d) In retaliation for performing his or her official duties.

This is an offense based upon the status of the victim. To convict someone of aggravated battery of a police officer in Chicago, it is necessary to prove that the defendant knew the person battered was a police officer or peace officer. Accordingly, a battery of an undercover officer would likely not be encompassed within the scope of the crime if the defendant did not know the victim’s status. Even further, the police officer or other personnel must be on duty, and the crime must be related to the performance of the officer’s duties. There are several instances that can be contemplated where a police officer could be battered, but the actions were unrelated to his or her profession and official duty. These elements will often be challenged in defending against the charge of aggravated battery of a police officer.

Penalties for Aggravated Battery on a Police Officer

Aggravated battery on a police officer will be punished in relation to the conduct charged. The offense can be a Class X, Class 1, Class 2, or Class 3 felony, dependent upon the circumstances surrounding the crime. Possible sentences range from:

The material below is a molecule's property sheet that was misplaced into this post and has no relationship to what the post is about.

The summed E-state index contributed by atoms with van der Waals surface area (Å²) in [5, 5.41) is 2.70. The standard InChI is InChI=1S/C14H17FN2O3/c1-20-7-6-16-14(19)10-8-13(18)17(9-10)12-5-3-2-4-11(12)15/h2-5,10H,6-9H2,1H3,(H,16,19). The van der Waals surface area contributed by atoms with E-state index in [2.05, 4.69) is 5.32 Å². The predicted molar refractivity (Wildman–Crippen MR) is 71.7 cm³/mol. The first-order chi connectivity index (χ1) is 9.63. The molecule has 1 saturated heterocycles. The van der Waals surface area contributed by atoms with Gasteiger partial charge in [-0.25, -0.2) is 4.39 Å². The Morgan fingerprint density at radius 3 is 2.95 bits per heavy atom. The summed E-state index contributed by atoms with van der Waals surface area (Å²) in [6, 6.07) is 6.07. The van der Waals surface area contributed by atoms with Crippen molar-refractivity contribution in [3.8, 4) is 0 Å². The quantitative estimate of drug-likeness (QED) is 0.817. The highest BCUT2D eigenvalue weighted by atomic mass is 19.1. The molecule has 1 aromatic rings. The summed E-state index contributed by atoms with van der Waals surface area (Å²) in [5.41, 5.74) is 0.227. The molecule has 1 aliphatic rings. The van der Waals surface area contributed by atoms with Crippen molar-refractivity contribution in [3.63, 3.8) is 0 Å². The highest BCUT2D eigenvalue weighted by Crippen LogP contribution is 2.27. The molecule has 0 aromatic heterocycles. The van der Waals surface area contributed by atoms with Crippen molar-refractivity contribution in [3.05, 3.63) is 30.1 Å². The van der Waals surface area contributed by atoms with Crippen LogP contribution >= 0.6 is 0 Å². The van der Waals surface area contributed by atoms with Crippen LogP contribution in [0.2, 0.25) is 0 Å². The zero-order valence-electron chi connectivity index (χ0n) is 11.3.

• Class X Felony— six to 30 years in State Penitentiary
  • Class 1 Felony— four to 15 years in State Penitentiary
  • Class 2 Felony— three to seven years in State Penitentiary
  • Class 3 Felony —two to five years in State Penitentiary

Aggravated battery on a police officer will carry with it a minimum of several years in jail, along with the potential for up to $25,000 in fines. Additionally, defendants convicted of this crime will likely face probation for several months or years and will have a permanent felony on their record. Your criminal record is visible to potential employers, school institutions, and the military, among others. You may also be unable to vote or purchase a firearm for a significant period, if not permanently. A felony conviction in Illinois could seriously impact your livelihood, your future, and your family.

Defense Against Aggravated Battery on a Police Officer Charges

If you have been arrested for aggravated battery on a police officer, you will need an experienced defense attorney on your side. The prosecution will often be tougher on offenders charged with this crime because the victim is a police officer. Prosecutors may be more reluctant to offer favorable plea bargains and could go after lengthy prison sentences. For these reasons, you should never leave your defense to chance.